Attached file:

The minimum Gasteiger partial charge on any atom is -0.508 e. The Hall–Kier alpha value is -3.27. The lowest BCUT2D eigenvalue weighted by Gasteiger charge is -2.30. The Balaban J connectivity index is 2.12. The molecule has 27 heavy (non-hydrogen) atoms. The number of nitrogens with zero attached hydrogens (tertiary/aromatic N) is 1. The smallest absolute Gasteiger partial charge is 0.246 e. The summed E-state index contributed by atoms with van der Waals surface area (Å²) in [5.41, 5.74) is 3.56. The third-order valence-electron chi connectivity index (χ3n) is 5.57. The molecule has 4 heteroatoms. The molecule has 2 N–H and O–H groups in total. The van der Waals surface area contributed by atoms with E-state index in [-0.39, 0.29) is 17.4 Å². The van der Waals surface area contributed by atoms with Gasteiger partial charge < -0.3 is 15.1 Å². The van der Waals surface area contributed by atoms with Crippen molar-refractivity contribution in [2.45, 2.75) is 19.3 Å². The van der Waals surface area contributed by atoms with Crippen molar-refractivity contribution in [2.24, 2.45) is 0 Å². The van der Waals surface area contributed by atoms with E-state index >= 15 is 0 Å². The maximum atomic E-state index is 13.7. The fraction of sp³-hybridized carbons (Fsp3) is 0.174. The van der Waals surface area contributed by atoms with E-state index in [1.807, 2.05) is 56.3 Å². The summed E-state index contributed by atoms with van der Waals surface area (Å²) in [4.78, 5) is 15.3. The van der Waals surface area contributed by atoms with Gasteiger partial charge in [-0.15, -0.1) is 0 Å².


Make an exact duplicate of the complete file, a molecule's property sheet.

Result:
The minimum Gasteiger partial charge on any atom is -0.508 e. The Hall–Kier alpha value is -3.27. The lowest BCUT2D eigenvalue weighted by Gasteiger charge is -2.30. The Balaban J connectivity index is 2.12. The molecule has 27 heavy (non-hydrogen) atoms. The number of nitrogens with zero attached hydrogens (tertiary/aromatic N) is 1. The smallest absolute Gasteiger partial charge is 0.246 e. The summed E-state index contributed by atoms with van der Waals surface area (Å²) in [5.41, 5.74) is 3.56. The third-order valence-electron chi connectivity index (χ3n) is 5.57. The molecule has 4 heteroatoms. The molecule has 2 N–H and O–H groups in total. The van der Waals surface area contributed by atoms with E-state index in [-0.39, 0.29) is 17.4 Å². The van der Waals surface area contributed by atoms with Gasteiger partial charge < -0.3 is 15.1 Å². The van der Waals surface area contributed by atoms with Crippen molar-refractivity contribution in [2.45, 2.75) is 19.3 Å². The van der Waals surface area contributed by atoms with Crippen molar-refractivity contribution in [2.24, 2.45) is 0 Å². The van der Waals surface area contributed by atoms with E-state index >= 15 is 0 Å². The maximum atomic E-state index is 13.7. The fraction of sp³-hybridized carbons (Fsp3) is 0.174. The van der Waals surface area contributed by atoms with E-state index in [1.807, 2.05) is 56.3 Å². The summed E-state index contributed by atoms with van der Waals surface area (Å²) in [4.78, 5) is 15.3. The van der Waals surface area contributed by atoms with Gasteiger partial charge in [-0.15, -0.1) is 0 Å².